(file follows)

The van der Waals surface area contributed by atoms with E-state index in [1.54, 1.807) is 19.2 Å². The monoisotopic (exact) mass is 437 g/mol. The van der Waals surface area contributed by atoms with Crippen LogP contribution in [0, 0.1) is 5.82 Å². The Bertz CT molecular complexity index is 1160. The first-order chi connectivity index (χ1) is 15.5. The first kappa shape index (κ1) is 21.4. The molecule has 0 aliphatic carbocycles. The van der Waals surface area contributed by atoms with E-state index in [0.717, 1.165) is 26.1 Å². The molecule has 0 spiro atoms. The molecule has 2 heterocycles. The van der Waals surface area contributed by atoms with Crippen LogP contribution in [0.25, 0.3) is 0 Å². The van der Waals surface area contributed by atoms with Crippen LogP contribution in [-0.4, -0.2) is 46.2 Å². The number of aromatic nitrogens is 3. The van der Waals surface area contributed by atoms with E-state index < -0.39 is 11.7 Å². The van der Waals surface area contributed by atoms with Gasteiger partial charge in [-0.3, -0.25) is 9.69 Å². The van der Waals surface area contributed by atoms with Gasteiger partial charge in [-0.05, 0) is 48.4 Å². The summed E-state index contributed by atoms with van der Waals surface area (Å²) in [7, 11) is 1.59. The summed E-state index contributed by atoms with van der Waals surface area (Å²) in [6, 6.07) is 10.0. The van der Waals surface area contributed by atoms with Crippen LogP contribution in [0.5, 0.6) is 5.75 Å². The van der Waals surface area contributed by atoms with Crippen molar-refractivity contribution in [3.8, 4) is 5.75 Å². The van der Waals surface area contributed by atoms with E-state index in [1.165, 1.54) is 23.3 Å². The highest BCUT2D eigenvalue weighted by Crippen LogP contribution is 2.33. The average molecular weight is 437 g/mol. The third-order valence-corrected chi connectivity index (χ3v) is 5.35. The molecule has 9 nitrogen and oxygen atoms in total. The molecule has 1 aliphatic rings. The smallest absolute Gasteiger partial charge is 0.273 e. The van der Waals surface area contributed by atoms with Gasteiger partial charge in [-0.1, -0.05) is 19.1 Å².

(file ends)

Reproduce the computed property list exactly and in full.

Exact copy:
The van der Waals surface area contributed by atoms with E-state index in [1.54, 1.807) is 19.2 Å². The monoisotopic (exact) mass is 437 g/mol. The van der Waals surface area contributed by atoms with Crippen LogP contribution in [0, 0.1) is 5.82 Å². The Bertz CT molecular complexity index is 1160. The first-order chi connectivity index (χ1) is 15.5. The first kappa shape index (κ1) is 21.4. The molecule has 0 aliphatic carbocycles. The van der Waals surface area contributed by atoms with E-state index in [0.717, 1.165) is 26.1 Å². The molecule has 0 spiro atoms. The molecule has 2 heterocycles. The van der Waals surface area contributed by atoms with Crippen LogP contribution in [0.25, 0.3) is 0 Å². The van der Waals surface area contributed by atoms with Crippen LogP contribution in [-0.4, -0.2) is 46.2 Å². The number of aromatic nitrogens is 3. The van der Waals surface area contributed by atoms with E-state index < -0.39 is 11.7 Å². The van der Waals surface area contributed by atoms with Gasteiger partial charge in [-0.3, -0.25) is 9.69 Å². The van der Waals surface area contributed by atoms with Gasteiger partial charge in [-0.05, 0) is 48.4 Å². The summed E-state index contributed by atoms with van der Waals surface area (Å²) in [7, 11) is 1.59. The summed E-state index contributed by atoms with van der Waals surface area (Å²) in [6, 6.07) is 10.0. The van der Waals surface area contributed by atoms with Crippen LogP contribution in [0.5, 0.6) is 5.75 Å². The van der Waals surface area contributed by atoms with Crippen molar-refractivity contribution in [3.8, 4) is 5.75 Å². The van der Waals surface area contributed by atoms with E-state index in [1.165, 1.54) is 23.3 Å². The highest BCUT2D eigenvalue weighted by Crippen LogP contribution is 2.33. The average molecular weight is 437 g/mol. The third-order valence-corrected chi connectivity index (χ3v) is 5.35. The molecule has 9 nitrogen and oxygen atoms in total. The molecule has 1 aliphatic rings. The smallest absolute Gasteiger partial charge is 0.273 e. The van der Waals surface area contributed by atoms with Gasteiger partial charge in [-0.1, -0.05) is 19.1 Å².